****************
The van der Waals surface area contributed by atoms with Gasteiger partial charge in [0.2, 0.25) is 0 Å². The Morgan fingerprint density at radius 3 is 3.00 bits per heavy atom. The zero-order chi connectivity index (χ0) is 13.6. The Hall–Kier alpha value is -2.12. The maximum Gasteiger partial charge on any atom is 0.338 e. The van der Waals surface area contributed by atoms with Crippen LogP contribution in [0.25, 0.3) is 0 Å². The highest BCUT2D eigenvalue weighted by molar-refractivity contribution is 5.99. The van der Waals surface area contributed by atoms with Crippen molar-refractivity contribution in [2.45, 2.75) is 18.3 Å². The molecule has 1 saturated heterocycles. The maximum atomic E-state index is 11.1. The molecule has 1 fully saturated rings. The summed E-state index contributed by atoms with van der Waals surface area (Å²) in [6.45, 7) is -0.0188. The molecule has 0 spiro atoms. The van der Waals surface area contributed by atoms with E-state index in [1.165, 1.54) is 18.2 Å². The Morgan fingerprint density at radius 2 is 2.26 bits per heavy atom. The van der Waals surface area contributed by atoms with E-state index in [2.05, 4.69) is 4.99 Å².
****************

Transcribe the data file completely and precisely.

The van der Waals surface area contributed by atoms with Gasteiger partial charge in [0.2, 0.25) is 0 Å². The Morgan fingerprint density at radius 3 is 3.00 bits per heavy atom. The zero-order chi connectivity index (χ0) is 13.6. The Hall–Kier alpha value is -2.12. The maximum Gasteiger partial charge on any atom is 0.338 e. The van der Waals surface area contributed by atoms with Crippen LogP contribution in [0.25, 0.3) is 0 Å². The highest BCUT2D eigenvalue weighted by molar-refractivity contribution is 5.99. The van der Waals surface area contributed by atoms with Crippen molar-refractivity contribution in [2.45, 2.75) is 18.3 Å². The molecule has 1 saturated heterocycles. The maximum atomic E-state index is 11.1. The molecule has 1 fully saturated rings. The summed E-state index contributed by atoms with van der Waals surface area (Å²) in [6.45, 7) is -0.0188. The molecule has 0 spiro atoms. The van der Waals surface area contributed by atoms with E-state index in [1.165, 1.54) is 18.2 Å². The Morgan fingerprint density at radius 2 is 2.26 bits per heavy atom. The van der Waals surface area contributed by atoms with E-state index in [2.05, 4.69) is 4.99 Å².